10

When a motion is made to vacate or set aside a judgment under Section 2255, the movant must set forth facts which entitle him to relief. Conclusions, not substantiated by allegations of fact with some probability of verity, are not sufficient to warrant a hearing. United States v. Trumblay, 7 Cir., 256 F.2d 615, 617, certiorari denied, 358 U.S. 947, 79 S.Ct. 355, 3 L.Ed.2d 353; United States v. Mathison, 7 Cir., 256 F.2d 803, 804-805, certiorari denied, 358 U.S. 857, 79 S.Ct. 77, 3 L.Ed.2d 91; Johnson v. United States, 6 Cir., 239 F.2d 698, certiorari denied, 354 U.S. 940, 77 S.Ct. 1404, 1 L.Ed.2d 1539; Mitchell v. United States, supra, 104 U.S.App.D.C. 57, 259 F.2d 787, 792-793, certiorari denied, 358 U.S. 850, 79 S.Ct. 81, 3 L.Ed.2d 86; United States ex rel. Swaggerty v. Knoch, 7 Cir., 245 F.2d 229, 230. See also: Loum v. Underwood, 6 Cir., 262 F.2d 866. In our opinion, the District Judge was not in error in declining to give the amended motion further consideration. Dunn v. United States, 6 Cir., 234 F.2d 219, 221, certiorari denied, 352 U.S. 899, 77 S.Ct. 140, 1 L.Ed.2d 90.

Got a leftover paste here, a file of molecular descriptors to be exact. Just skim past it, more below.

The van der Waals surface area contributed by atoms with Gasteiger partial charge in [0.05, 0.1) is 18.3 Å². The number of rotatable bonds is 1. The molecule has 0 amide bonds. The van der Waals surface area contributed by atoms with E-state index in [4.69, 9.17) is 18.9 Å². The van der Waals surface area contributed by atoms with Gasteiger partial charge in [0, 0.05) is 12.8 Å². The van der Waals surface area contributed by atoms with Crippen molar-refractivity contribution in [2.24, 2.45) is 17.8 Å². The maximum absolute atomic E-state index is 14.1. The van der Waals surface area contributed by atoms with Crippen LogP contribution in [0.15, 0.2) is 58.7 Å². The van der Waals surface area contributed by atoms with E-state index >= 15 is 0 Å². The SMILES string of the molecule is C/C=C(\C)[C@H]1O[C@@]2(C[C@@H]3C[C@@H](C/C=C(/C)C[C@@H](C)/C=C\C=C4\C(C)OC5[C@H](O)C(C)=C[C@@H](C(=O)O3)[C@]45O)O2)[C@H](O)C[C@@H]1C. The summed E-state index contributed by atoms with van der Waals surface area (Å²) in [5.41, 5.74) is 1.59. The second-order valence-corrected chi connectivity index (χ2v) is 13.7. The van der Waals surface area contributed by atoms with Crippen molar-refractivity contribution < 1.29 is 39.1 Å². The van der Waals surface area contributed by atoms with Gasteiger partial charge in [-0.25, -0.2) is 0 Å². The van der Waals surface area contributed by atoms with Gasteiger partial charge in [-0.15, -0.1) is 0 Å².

11

The judgment is affirmed.